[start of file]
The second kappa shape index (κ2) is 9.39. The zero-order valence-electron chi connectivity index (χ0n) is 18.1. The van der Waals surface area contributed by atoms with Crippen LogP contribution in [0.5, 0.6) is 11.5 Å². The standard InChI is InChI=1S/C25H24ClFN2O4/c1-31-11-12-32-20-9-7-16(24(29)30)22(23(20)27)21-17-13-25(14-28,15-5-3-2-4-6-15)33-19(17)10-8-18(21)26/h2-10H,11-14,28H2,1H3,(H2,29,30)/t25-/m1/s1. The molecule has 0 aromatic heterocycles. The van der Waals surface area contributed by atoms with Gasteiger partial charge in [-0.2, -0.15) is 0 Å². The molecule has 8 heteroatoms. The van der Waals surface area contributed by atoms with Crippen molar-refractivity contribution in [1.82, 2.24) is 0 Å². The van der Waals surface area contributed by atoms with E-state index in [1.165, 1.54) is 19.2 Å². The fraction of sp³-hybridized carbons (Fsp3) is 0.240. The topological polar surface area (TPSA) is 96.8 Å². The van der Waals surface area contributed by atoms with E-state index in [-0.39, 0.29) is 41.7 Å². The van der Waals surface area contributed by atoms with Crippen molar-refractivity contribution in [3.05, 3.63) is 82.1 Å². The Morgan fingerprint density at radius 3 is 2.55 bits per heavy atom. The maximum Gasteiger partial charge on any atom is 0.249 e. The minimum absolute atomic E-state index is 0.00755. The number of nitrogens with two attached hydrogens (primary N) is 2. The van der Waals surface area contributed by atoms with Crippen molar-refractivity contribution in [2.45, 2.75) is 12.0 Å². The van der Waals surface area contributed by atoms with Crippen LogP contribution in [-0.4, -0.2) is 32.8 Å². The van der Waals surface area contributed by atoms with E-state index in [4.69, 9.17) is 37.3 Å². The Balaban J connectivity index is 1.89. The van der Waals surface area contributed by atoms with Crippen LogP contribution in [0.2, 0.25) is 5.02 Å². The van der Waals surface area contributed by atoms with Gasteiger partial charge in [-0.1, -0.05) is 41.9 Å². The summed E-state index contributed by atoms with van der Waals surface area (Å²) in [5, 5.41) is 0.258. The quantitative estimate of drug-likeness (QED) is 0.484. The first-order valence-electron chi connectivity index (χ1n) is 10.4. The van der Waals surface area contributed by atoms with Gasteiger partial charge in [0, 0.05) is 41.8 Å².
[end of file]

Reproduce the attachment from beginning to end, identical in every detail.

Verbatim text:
The second kappa shape index (κ2) is 9.39. The zero-order valence-electron chi connectivity index (χ0n) is 18.1. The van der Waals surface area contributed by atoms with Crippen LogP contribution in [0.5, 0.6) is 11.5 Å². The standard InChI is InChI=1S/C25H24ClFN2O4/c1-31-11-12-32-20-9-7-16(24(29)30)22(23(20)27)21-17-13-25(14-28,15-5-3-2-4-6-15)33-19(17)10-8-18(21)26/h2-10H,11-14,28H2,1H3,(H2,29,30)/t25-/m1/s1. The molecule has 0 aromatic heterocycles. The van der Waals surface area contributed by atoms with Gasteiger partial charge in [-0.2, -0.15) is 0 Å². The molecule has 8 heteroatoms. The van der Waals surface area contributed by atoms with Crippen molar-refractivity contribution in [1.82, 2.24) is 0 Å². The van der Waals surface area contributed by atoms with E-state index in [1.165, 1.54) is 19.2 Å². The fraction of sp³-hybridized carbons (Fsp3) is 0.240. The topological polar surface area (TPSA) is 96.8 Å². The van der Waals surface area contributed by atoms with E-state index in [-0.39, 0.29) is 41.7 Å². The van der Waals surface area contributed by atoms with Crippen molar-refractivity contribution in [3.05, 3.63) is 82.1 Å². The Morgan fingerprint density at radius 3 is 2.55 bits per heavy atom. The maximum Gasteiger partial charge on any atom is 0.249 e. The minimum absolute atomic E-state index is 0.00755. The number of nitrogens with two attached hydrogens (primary N) is 2. The van der Waals surface area contributed by atoms with Crippen molar-refractivity contribution in [2.45, 2.75) is 12.0 Å². The van der Waals surface area contributed by atoms with Crippen LogP contribution in [-0.4, -0.2) is 32.8 Å². The van der Waals surface area contributed by atoms with E-state index in [4.69, 9.17) is 37.3 Å². The Balaban J connectivity index is 1.89. The van der Waals surface area contributed by atoms with Crippen LogP contribution in [0.2, 0.25) is 5.02 Å². The van der Waals surface area contributed by atoms with Gasteiger partial charge in [-0.1, -0.05) is 41.9 Å². The summed E-state index contributed by atoms with van der Waals surface area (Å²) in [5, 5.41) is 0.258. The quantitative estimate of drug-likeness (QED) is 0.484. The first-order valence-electron chi connectivity index (χ1n) is 10.4. The van der Waals surface area contributed by atoms with Gasteiger partial charge in [0, 0.05) is 41.8 Å².